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Ordinary Grace

ordinary graceIn New Bremen, Minnesota, in the year 1961, thirteen year old Frank is about to experience a summer full of tragedy and will become immersed in a story full of anger, betrayal, lies, adultery, and prejudice.

Frank is growing up in this small town the son of a Methodist minister and a frustrated artistic mother.  His older sister is headed for Julliard and his younger brother tags behind him, self-conscious of his stuttering problems.  Many of the men in the town have been greatly affected, spiritually, physically, and emotionally by their participation in recent wars.  It is against this backdrop that a 40-year old Frank looks back at his youth to tell the story of this tragic summer, a summer when faith, families, friendships, and communities will be tested.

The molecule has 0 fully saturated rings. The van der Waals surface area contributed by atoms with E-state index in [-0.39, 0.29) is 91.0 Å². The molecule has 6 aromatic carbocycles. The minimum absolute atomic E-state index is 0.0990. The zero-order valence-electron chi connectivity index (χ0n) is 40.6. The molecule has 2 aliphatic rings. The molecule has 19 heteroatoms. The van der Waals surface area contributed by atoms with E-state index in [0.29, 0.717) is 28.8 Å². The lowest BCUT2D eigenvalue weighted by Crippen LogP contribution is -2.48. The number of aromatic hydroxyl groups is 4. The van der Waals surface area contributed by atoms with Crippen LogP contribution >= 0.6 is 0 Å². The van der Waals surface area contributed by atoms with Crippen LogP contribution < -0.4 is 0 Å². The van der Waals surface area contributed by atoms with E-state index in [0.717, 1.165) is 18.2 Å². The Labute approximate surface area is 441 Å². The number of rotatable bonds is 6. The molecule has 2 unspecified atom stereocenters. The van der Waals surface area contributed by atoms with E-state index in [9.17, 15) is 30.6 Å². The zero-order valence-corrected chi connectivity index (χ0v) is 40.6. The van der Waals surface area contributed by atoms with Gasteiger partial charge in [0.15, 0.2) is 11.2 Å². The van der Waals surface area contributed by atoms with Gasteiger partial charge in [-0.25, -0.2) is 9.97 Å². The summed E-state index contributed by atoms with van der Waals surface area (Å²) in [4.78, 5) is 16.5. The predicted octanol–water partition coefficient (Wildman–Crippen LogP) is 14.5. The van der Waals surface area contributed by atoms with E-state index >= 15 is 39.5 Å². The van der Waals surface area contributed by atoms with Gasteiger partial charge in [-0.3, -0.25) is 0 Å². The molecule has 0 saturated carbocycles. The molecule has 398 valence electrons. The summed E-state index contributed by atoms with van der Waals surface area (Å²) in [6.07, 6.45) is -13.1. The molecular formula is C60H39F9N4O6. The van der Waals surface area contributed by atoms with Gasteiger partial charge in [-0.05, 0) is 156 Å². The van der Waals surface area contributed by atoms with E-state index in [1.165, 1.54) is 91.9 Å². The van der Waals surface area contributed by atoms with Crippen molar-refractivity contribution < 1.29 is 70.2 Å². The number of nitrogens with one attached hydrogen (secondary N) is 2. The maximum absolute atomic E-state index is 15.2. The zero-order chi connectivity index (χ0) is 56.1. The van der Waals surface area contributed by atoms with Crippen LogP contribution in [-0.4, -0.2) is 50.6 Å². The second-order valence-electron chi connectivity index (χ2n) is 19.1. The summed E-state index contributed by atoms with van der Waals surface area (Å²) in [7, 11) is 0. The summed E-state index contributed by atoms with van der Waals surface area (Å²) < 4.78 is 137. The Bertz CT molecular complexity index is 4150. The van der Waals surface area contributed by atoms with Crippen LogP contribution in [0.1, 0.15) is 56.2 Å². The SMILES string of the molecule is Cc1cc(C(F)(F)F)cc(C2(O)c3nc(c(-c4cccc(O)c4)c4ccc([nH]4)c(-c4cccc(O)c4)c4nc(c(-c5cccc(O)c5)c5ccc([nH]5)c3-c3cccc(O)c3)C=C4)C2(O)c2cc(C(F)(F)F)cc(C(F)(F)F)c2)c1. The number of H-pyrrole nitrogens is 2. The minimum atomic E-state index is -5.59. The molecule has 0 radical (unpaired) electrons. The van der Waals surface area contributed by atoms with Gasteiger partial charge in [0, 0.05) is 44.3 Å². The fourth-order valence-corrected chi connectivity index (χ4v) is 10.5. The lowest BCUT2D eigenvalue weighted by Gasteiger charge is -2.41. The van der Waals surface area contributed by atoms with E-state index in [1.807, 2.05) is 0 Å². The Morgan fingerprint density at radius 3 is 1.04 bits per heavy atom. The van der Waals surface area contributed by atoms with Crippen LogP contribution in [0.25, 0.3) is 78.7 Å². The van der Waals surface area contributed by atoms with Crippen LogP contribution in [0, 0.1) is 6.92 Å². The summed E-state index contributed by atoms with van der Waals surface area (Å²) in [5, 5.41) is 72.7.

I really loved the storytelling style – very simple and straightforward yet engaging.  Although the story is told by the 40-year old Frank, it feels as though it is being told a thirteen year old boy growing up in a small town, the thoughts and behaviors are so perfectly remembered and shared.  Small touches made me smile and captured the setting perfectly – the music, the peanut-butter and jelly and red Kool-Aid, hot rods, swimming holes.

Not so much a mystery (I was not surprised by the ending), this is a coming-of-age story, a story about a simple life that becomes extremely complicated quickly, a story about a boy that grows up too fast, and a story about the ordinary graces that ultimately redeem us.

“In your dark night, I urge you to hold to your faith, to embrace hope, and to bear your love before you like a burning candle, for I promise that it will light your way. And whether you believe in miracles or not, I can guarantee that you will experience one. It may not be the miracle you’ve prayed for. God probably won’t undo what’s been done. The miracle is this: that you will rise in the morning and be able to see again the startling beauty of the day”.

Title: Ordinary Grace
Author: William Kent Krueger
Genre: Fiction
Pages: 320
Publication: Atria Books, March 2013


2 thoughts on “Ordinary Grace

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